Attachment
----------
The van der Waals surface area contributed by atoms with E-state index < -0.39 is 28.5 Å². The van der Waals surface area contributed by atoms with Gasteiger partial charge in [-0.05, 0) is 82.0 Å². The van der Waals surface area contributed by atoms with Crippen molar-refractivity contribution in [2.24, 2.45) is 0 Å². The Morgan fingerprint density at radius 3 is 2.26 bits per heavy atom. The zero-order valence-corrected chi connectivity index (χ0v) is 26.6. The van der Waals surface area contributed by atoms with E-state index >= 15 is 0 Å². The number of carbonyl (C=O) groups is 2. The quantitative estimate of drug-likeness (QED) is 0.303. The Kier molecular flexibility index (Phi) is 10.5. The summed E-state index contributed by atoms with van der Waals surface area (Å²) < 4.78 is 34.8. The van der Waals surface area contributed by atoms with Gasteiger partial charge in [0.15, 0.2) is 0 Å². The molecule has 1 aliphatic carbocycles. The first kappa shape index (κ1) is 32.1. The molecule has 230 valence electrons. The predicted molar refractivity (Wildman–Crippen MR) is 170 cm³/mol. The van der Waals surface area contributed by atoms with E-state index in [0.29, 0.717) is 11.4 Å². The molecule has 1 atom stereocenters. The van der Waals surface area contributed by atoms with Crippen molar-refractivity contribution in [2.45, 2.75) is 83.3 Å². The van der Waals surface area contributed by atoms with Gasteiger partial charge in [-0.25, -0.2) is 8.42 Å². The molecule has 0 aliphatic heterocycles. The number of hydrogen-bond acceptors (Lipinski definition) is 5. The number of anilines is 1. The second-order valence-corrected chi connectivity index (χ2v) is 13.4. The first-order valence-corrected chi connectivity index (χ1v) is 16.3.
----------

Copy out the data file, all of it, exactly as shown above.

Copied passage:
The van der Waals surface area contributed by atoms with E-state index < -0.39 is 28.5 Å². The van der Waals surface area contributed by atoms with Gasteiger partial charge in [-0.05, 0) is 82.0 Å². The van der Waals surface area contributed by atoms with Crippen molar-refractivity contribution in [2.24, 2.45) is 0 Å². The Morgan fingerprint density at radius 3 is 2.26 bits per heavy atom. The zero-order valence-corrected chi connectivity index (χ0v) is 26.6. The van der Waals surface area contributed by atoms with E-state index >= 15 is 0 Å². The number of carbonyl (C=O) groups is 2. The quantitative estimate of drug-likeness (QED) is 0.303. The Kier molecular flexibility index (Phi) is 10.5. The summed E-state index contributed by atoms with van der Waals surface area (Å²) < 4.78 is 34.8. The van der Waals surface area contributed by atoms with Gasteiger partial charge in [0.15, 0.2) is 0 Å². The molecule has 1 aliphatic carbocycles. The first kappa shape index (κ1) is 32.1. The molecule has 230 valence electrons. The predicted molar refractivity (Wildman–Crippen MR) is 170 cm³/mol. The van der Waals surface area contributed by atoms with E-state index in [0.29, 0.717) is 11.4 Å². The molecule has 1 atom stereocenters. The van der Waals surface area contributed by atoms with Crippen molar-refractivity contribution in [2.45, 2.75) is 83.3 Å². The van der Waals surface area contributed by atoms with Gasteiger partial charge in [-0.25, -0.2) is 8.42 Å². The molecule has 0 aliphatic heterocycles. The number of hydrogen-bond acceptors (Lipinski definition) is 5. The number of anilines is 1. The second-order valence-corrected chi connectivity index (χ2v) is 13.4. The first-order valence-corrected chi connectivity index (χ1v) is 16.3.